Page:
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The connection between hospital profits and surgical complications

December 12, 2013 Published in Articles

For patients in Sangamon County, many don’t expect that a routine procedure could potentially have life-threatening consequences. According to the Journal of the American Medical Association, medical negligence is third in line after heart disease and cancer as one of the leading causes of death in the U.S.

Why hospitals aren’t likely to stop medical malpractice

By definition, medical malpractice occurs when a medical professional provides a patient with substandard treatment, or the results of their care cause harm or even death. Types of medical malpractice are varied. A patient may be the victim of medical negligence if:

  • Their doctor or nurse gives them the wrong dosage of a medication or they given the wrong medication altogether.
  • A surgeon operates on the wrong part of their body.
  • They are misdiagnosed with an incorrect illness.
  • Things are left in their body after surgery.
  • They suffer from back pain, a staph infection or pressure ulcers after receiving medical care.

Although medical negligence is an extremely serious problem, a recently published survey in JAMA discovered that hospitals are not taking action to prevent medical malpractice because of profits. According to the study, hospitals get paid more when patients come in with the effects of infections and other errors.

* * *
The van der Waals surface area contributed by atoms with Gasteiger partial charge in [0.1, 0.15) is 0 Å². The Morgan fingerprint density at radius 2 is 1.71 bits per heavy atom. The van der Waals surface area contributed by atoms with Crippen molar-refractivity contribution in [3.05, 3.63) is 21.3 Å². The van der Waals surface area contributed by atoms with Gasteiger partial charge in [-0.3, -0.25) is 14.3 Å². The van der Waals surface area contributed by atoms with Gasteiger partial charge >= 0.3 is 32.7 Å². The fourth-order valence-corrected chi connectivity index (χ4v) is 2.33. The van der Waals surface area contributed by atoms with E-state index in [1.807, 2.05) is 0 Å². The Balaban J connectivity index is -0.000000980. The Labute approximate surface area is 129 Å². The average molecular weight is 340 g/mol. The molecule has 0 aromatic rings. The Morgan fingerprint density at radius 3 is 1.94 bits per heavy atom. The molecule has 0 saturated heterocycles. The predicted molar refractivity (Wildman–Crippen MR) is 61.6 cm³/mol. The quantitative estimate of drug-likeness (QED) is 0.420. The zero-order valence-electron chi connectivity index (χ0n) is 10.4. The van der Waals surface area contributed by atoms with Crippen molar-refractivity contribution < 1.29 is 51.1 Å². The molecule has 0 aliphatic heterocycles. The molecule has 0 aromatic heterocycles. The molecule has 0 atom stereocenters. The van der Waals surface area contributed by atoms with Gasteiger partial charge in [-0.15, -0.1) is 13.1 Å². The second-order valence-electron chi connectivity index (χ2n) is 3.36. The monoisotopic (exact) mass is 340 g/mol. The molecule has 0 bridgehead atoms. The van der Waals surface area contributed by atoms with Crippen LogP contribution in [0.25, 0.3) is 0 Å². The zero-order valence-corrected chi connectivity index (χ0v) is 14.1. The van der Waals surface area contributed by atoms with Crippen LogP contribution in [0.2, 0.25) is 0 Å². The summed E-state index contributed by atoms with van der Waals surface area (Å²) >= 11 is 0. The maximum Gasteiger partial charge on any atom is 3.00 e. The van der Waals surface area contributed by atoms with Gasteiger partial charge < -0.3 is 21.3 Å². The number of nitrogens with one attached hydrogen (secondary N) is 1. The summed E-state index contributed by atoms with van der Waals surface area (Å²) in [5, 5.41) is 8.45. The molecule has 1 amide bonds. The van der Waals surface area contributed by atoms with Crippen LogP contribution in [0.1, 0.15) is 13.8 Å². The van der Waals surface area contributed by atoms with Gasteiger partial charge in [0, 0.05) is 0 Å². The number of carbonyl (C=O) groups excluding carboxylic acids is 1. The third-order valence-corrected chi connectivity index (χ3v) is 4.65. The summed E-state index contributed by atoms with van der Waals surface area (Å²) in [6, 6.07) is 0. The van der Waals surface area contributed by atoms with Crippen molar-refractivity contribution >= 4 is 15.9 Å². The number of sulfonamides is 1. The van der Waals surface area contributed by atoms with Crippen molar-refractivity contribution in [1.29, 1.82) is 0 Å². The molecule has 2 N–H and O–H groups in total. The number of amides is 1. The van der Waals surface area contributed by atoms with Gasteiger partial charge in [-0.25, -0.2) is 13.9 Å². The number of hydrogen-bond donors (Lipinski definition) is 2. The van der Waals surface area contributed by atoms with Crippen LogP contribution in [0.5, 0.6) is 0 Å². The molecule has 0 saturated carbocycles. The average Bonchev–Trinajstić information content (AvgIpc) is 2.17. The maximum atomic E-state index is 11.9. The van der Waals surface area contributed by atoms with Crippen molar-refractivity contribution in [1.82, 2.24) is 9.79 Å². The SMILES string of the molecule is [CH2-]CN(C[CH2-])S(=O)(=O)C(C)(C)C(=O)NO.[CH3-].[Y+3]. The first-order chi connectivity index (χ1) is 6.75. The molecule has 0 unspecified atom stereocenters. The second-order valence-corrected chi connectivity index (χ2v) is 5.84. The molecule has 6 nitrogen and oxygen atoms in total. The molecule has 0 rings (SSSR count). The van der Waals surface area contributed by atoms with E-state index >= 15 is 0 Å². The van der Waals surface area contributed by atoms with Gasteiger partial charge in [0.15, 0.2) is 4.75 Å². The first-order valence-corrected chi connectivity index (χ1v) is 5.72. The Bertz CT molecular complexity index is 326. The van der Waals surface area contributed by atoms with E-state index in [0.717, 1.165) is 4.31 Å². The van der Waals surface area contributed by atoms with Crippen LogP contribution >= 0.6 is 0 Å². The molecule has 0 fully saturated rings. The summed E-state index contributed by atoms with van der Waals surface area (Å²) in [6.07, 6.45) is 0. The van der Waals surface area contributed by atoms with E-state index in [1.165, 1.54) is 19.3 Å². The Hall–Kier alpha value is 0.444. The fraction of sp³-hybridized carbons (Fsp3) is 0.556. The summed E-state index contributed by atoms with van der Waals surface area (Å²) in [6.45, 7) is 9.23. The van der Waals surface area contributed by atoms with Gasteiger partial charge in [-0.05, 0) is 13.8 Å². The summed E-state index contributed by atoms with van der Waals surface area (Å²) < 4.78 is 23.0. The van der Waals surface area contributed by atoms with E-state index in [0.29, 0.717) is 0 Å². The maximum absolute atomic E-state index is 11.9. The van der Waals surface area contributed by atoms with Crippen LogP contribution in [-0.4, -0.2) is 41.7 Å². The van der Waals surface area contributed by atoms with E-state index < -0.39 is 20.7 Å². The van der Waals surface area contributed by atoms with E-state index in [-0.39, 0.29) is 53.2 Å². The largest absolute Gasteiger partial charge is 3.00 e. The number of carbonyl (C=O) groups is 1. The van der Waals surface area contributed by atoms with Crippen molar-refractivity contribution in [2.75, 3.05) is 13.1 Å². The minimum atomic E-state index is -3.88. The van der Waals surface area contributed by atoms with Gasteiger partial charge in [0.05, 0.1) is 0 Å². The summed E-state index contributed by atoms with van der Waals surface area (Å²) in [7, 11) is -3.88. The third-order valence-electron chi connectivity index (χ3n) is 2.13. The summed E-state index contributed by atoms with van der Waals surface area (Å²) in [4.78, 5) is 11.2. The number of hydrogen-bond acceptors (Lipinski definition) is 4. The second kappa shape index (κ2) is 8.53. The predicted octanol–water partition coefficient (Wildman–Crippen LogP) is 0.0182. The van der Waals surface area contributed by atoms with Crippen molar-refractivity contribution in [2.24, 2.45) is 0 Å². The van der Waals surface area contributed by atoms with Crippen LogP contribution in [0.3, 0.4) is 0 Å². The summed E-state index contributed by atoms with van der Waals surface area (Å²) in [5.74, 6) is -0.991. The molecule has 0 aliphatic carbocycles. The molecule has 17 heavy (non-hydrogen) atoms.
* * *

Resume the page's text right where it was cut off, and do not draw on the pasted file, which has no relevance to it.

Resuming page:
While hospitals aren’t purposely making mistakes in surgeries to boost their profits, it is not in their best interests to put a complete stop to these problems. For example, in an analysis completed by Harvard Medical researchers in 2010, a hospital in the southern U.S. was paid an average of $49,400 for patients that came in due to surgical complications. This is more than double than what patients paid for their initial surgery, which is approximately $18,900.

Patients taking action

A variety of methods and safety procedures can be used to stop medical negligence in hospitals. However, according to the chief medical officer at Nationwide Children’s Hospital in Columbus, Ohio, the only sure-fire way to make hospitals safer for patients is for medical professionals to make a commitment to stopping harmful practices and error altogether.

Because profit is part of the equation when hospitals consider whether or not to be stricter on their safety regulations, many hospitals may not be quick to implement new strategies after an incident. However, patients can take action when it comes to their own well-being by having family members or friends attend medical appointments with them, communicating effectively with all doctors, nurses and surgeons caring for them and knowing vital information about any medications they are taking.

However, taking medical care into your own hands isn’t always enough. If you believe you were the victim of medical negligence during a recent surgery, contact an attorney in your area that can help you determine if you have a case against your medical care provider.